Appendix A and Appendix B carry related information. As you study them,
relate the information contained in the two publications.
paragraphs 25 and 26 in Appendix A and paragraph 5 of Appendix B discuss the
effect of capacitance in a transmission line; however, the latter publication
expands on the information in the former. Follow this procedure when answering
the exercises in this lesson.
1-1. IMPAIRMENTS TO TELEPHONIC COMMUNICATION
Interfering electrical energy which falls within the voice-frequency band
(approximately 200 to 3,000 Hz) impairs the message reception of the listener
in a telephone communication system. Telephone system components, as well as
the end instruments, must have sufficient quality for the voice to be
recognized in normal telephone communications. There is no need to have higher
quality in the system than the telephone receiver can reproduce.
quality requires the use of a wider passband. An increase in the passband of
the system invites the entry of noise and crosstalk into the signal through the
unused portion of the band. Although the increased bandwidth will not require
additional power for normal voice transmission, usefulness of the received
signal will not be improved because the end instruments limit the bandwidth.
apparatus which will not markedly improve voice quality. The entire emphasis
on maintaining voice quality is therefore centered on minimizing the effects of
impairments in the limited bandwidth required for voice transmission.
a. Responsibilities of Installers and Users.
A telephone communication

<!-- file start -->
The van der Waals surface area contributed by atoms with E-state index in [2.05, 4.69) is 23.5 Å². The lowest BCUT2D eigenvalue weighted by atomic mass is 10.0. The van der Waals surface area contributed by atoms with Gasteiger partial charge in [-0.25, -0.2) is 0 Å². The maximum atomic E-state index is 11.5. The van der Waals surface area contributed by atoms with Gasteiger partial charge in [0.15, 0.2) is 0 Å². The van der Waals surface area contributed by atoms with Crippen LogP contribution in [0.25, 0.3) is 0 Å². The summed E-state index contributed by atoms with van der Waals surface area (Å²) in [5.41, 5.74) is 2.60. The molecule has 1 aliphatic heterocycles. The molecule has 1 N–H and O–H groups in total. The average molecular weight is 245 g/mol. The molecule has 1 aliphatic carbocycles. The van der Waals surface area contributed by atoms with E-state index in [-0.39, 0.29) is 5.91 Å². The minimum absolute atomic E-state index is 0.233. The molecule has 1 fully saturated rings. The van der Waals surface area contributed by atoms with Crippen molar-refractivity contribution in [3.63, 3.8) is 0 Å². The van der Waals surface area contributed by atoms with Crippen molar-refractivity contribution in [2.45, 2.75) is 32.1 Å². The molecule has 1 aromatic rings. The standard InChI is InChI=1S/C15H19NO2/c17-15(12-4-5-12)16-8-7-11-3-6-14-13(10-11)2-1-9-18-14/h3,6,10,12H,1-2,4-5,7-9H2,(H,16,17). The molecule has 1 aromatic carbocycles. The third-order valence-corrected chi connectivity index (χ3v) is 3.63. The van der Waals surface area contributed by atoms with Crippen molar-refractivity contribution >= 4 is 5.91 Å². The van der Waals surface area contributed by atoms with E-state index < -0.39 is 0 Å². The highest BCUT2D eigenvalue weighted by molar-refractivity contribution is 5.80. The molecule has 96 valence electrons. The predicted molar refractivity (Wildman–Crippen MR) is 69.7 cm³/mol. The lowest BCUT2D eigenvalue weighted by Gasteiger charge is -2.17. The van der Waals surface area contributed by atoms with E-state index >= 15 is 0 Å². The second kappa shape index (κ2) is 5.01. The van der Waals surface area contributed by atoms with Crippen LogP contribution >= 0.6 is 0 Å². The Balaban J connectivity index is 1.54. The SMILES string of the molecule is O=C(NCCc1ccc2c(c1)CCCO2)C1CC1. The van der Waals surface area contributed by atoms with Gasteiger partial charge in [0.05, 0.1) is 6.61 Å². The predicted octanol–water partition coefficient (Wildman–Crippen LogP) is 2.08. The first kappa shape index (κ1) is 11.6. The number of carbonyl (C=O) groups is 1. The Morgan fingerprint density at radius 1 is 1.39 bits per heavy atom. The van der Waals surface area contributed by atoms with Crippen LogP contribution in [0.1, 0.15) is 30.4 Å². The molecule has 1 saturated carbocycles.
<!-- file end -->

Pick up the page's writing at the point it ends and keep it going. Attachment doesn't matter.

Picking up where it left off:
system is an extensive combination of wires, apparatus, and people.
people are responsible for installation and maintenance of the system, while
the users are responsible for proper operation over the system.
installation will minimize the introduction of impairments. Correct operation
will gain for the user the best advantages offered by quality installation.
(1) Installing telephone facilities requires careful work, and testing
after work has been completed. This involves good planning, layout,
and workmanship. Poor workmanship in the installation process makes
the work of the technical controller and circuit conditioner much
more difficult than it need be.
Although they cannot correct
mistakes in installation, circuit controllers must be able to
recognize the effect produced by those mistakes and to report their
observations to higher authorities.
(2) Correct installation requires consideration of the location of power
lines because the power carried over them is so much greater than
the voice signal passing through telephone lines. Induced voltages
from power lines may be so much greater than the voice signal as to
completely overwhelm the weak telephone currents. Telephone lines
should be installed so as to pass under power lines at right angles.